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Avo Reid

Dr. Dobb's Bloggers

Radar for Friends and Family

March 26, 2008

Have you ever wanted to know where your friends or members of your family were but couldn't get in touch with them to ask?  Now there's a solution that runs on your mobile handset. Loopt, a Silicon Valley based startup that has built a social mapping service that uses location-based technologies to keep you constantly up-to-date on where your friends are by automatically updating maps on your mobile handset. "The most common mobile question in the world is ‘Where are you?' and we're excited that Loopt will be able to answer that question for Sprint customers who choose to participate," said Loopt Chief Executive Officer and co-founder, Sam Altman. "The way we communicate on the mobile phone is about to change forever, as loopt on Sprint puts an end to missed connections and facilitates real-world interactions." Loopt lets you send messages to nearby friends and can also alert you when friends are nearby so you can take advantage of the opportunity to meet.

Loopt is currently only available on select networks and handsets and only works in the continental US and Hawaii, so if you have a an friend in Alaska you're out of luck. Loopt has been available on select handsets of Sprint subsidiary Boost Mobile since late last year. Sprint will soon begin offering the application for $2.99 a month on more than 25 phones. Verizon Wireless customers will be able to purchase Loopt beginning in April for $3.99 monthly access available on more than 20 popular phones.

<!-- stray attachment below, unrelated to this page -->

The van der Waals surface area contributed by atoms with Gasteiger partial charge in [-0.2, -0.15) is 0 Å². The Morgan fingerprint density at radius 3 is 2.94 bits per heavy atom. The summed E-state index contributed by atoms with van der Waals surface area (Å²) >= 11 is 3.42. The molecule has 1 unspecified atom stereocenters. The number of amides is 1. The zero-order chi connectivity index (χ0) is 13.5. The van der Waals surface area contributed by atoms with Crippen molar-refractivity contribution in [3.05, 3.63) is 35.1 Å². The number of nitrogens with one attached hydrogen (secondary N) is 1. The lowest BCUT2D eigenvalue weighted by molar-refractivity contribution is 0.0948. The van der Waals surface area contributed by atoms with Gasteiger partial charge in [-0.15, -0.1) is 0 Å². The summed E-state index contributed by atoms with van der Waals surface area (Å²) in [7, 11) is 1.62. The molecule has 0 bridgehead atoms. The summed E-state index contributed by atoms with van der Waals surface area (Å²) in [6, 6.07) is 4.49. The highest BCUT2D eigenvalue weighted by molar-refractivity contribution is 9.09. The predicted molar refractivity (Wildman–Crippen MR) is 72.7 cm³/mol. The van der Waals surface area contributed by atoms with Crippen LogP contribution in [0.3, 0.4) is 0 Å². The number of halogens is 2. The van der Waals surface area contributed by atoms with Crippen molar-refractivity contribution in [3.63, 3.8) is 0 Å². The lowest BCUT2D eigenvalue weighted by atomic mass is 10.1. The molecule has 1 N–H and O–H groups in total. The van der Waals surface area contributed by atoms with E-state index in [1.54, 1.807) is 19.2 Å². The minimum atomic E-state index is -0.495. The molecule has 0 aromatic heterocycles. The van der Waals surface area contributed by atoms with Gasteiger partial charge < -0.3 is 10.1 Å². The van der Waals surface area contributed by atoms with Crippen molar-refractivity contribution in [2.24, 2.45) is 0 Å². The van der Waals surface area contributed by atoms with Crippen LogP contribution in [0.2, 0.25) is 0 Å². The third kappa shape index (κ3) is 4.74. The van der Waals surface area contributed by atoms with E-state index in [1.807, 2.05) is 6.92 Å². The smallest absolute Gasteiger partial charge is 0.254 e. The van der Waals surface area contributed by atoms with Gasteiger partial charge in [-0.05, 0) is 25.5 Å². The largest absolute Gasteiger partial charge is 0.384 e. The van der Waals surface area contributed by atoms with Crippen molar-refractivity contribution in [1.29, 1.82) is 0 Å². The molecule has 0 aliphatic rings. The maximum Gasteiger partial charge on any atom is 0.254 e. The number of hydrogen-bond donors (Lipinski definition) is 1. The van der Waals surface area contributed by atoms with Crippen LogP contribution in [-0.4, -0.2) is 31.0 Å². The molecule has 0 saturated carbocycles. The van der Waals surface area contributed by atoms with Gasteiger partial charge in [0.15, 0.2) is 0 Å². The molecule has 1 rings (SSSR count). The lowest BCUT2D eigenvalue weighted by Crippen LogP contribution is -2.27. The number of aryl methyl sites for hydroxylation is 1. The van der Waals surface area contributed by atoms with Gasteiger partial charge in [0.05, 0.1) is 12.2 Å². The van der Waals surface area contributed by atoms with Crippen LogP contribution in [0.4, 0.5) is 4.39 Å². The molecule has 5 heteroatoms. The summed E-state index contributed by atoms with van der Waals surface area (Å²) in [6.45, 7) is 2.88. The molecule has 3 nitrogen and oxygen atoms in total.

The Loopt service is 100% opt in and each user's network of friends is private, no one outside the private network has access.  The service uses GPS and can automatically update the location of everyone in a user's network that has automatic location update set to on.  Users can easily stop and start automatic update of their locations or select to manually update their location. When a user is out of GPS satellite line of sight the service will default the user's location to the nearest network cell tower, which can drop accuracy to a mile or so, until a GPS location can be acquired.

For parents of young children this can be a welcome service. Being able to see the location of your child at anytime is certainly a service I would pay for. 

 

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